Love him or hate him, Belichick is one of the greatest coaches in sports history
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Bill Belichick is on to the next chapter of his life.
The six-time Super Bowl champion head coach and second-winningest coach in NFL history exited New England on Thursday after 24 years because his unprecedented, two-decade run of success didn’t continue when Tom Brady left the Patriots.
Still, despite a 28-39 record without No. 12 over the past four seasons, Belichick will go down as one of the all-time greatest coaches in sports. He built the Patriot Way, instilled in players the importance of doing their job and presided over a dynasty that withstood changing times, free agency, salary-cap restrictions and much more.
Critics have labeled him a cheater because of the Spygate scandal but he’s more a mad, or maybe even evil, genius who always knew how to manipulate the rule book for his team’s advantage.
It’s unlikely that another coach will ever come close to matching what Belichick accomplished in New England: 17 AFC East titles, nine conference championships, six Lombardi trophies.
Belichick didn’t care about appearances — his torn, sleeveless hoodies made him look homeless. He wasn’t concerned with making friends in the media or filling up quote sheets, preferring to give terse responses to most questions.
Winning was his obsession and he did it better than any coach over the last half-century.
“We’re on to Cincinnati,” Belichick famously repeated several times after a lopsided loss to Kansas City in Week 4 of the 2014 season left reporters asking him if Brady had anything left and whether the team had enough talent to compete.
The Patriots went on to win the Super Bowl that season. And again two years later. And again two years after that.
“Players win games in the NFL, and I’ve been very, very fortunate to coach some of the greatest players that have ever played,” Belichick said. “Some of the greatest players that have ever played for the Patriots, some of them are in the Hall of Fame, and many more are going. Again, regardless of how long the players were or weren’t here, what their role was, or how many games they played, or even if they didn’t win championships, I respect the way the players come to work here on a daily basis.”
That respect is reciprocated. Belichick has earned it from everyone in the game, including his current and former players and his opponents.
Four-time NFL MVP Aaron Rodgers made a surprise appearance on “The Pat McAfee Show” just to share his fondest memories of their relationship. The New York Jets quarterback pointed out how he’ll always remember that Belichick once waited for him to conclude a postgame interview on the field to shake his hand following a game between the Patriots and Packers.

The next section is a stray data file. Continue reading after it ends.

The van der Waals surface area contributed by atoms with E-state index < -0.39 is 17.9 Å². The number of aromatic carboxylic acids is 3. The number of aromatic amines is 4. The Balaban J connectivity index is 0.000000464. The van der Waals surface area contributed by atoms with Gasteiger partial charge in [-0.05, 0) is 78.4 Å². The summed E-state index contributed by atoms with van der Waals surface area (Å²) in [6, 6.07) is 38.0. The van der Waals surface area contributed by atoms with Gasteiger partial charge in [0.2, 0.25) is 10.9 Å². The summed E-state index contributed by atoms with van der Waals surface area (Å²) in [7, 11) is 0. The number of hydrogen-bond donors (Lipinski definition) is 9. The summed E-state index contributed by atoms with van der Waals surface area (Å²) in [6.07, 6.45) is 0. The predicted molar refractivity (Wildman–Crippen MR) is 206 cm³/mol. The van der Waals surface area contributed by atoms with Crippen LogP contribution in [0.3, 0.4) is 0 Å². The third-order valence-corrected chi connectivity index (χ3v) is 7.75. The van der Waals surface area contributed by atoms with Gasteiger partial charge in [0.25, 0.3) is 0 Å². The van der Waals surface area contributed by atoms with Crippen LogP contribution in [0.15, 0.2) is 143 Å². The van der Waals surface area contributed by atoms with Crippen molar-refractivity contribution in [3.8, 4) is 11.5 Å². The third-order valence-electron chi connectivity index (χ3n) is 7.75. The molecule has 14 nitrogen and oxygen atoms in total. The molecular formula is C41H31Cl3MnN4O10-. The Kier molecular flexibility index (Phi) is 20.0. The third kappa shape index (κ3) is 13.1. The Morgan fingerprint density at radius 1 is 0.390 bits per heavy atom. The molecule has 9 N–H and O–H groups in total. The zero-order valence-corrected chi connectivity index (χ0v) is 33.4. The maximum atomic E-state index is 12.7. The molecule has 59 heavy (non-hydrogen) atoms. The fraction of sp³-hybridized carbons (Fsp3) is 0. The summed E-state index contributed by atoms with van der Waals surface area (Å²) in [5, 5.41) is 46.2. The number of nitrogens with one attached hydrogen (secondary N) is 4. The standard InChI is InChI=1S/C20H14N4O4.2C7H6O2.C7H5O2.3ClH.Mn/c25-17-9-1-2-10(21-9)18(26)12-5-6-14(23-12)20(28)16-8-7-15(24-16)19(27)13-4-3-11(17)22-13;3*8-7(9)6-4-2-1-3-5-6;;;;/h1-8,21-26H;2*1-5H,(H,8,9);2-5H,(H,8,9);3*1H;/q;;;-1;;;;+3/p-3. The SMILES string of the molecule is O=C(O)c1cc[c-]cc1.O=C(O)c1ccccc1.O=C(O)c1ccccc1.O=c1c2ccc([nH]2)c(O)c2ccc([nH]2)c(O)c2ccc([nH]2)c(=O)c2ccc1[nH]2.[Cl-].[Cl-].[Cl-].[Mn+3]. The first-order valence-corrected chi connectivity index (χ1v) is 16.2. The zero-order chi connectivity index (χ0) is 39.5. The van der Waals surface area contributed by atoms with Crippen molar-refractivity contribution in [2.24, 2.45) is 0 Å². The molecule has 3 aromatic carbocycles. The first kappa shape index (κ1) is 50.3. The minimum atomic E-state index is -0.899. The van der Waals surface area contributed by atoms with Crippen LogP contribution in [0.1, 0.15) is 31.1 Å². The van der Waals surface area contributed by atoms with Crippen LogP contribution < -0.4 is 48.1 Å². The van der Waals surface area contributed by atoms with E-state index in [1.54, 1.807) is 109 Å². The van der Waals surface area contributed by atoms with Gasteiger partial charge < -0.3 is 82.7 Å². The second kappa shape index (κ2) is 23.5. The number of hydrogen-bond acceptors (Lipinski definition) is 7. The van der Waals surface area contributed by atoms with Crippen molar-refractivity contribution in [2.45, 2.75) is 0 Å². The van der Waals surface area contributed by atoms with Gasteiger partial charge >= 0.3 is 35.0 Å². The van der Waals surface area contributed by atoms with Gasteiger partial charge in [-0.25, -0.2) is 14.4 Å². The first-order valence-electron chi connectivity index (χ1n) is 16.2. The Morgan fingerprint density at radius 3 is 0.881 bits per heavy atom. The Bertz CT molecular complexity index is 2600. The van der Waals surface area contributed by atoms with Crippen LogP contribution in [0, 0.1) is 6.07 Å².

“I thought that was one of the classiest things ever,” Rodgers said. “This is an absolute no-brainer, Hall of Fame, game-changer guy who was a trailblazer in the league and did things no one has ever done before, arguably the greatest coach in NFL history. ... and he waited for me to finish my interview to say something nice so I have a ton of respect for Bill.”
Brady, who won his seventh Super Bowl title with the Tampa Bay Buccaneers in his first season away from New England, has always credited Belichick for his success, even though they didn’t always see eye-to-eye, especially toward the end of his time with the Patriots.
“I’m incredibly grateful to have played for the best coach in the history of the NFL,” Brady wrote in an Instagram post. “He was a great leader for the organization, and for all of the players who played for him. We accomplished some amazing things over a long period of time, many of which will be hard to replicate. He worked every day to help us achieve the ultimate goal, in the ultimate team sport. And, although we were successful, some of the greatest lessons I learned were in the moments where we faced the most challenging adversities. He set the tone for the organization to never falter in the face of adversity, and to do what we could do, and what was in our control, which was to go out and DO OUR JOB.
“I could never have been the player I was without you, Coach Belichick. I am forever grateful. And I wish you the best of luck in whatever you choose next.”
Next for the Patriots is one of Belichick's pupils. The team has agreed to hire assistant coach Jerod Mayo to succeed Belichick as the team’s first Black head coach, according to a person with the knowledge of the plan.
Next for the 71-year-old Belichick should be an opportunity to try to build a winning team somewhere else despite his age. Seven other teams are seeking a head coach and Belichick made it clear he’s not ready for retirement. He has 333 wins, just 15 away from breaking Don Shula’s record for most in a career.
“I look forward, am excited for the future,” Belichick said.
No doubt, he’s eager to get back to work. It's what he does best.
AP NFL: https://apnews.com/hub/NFL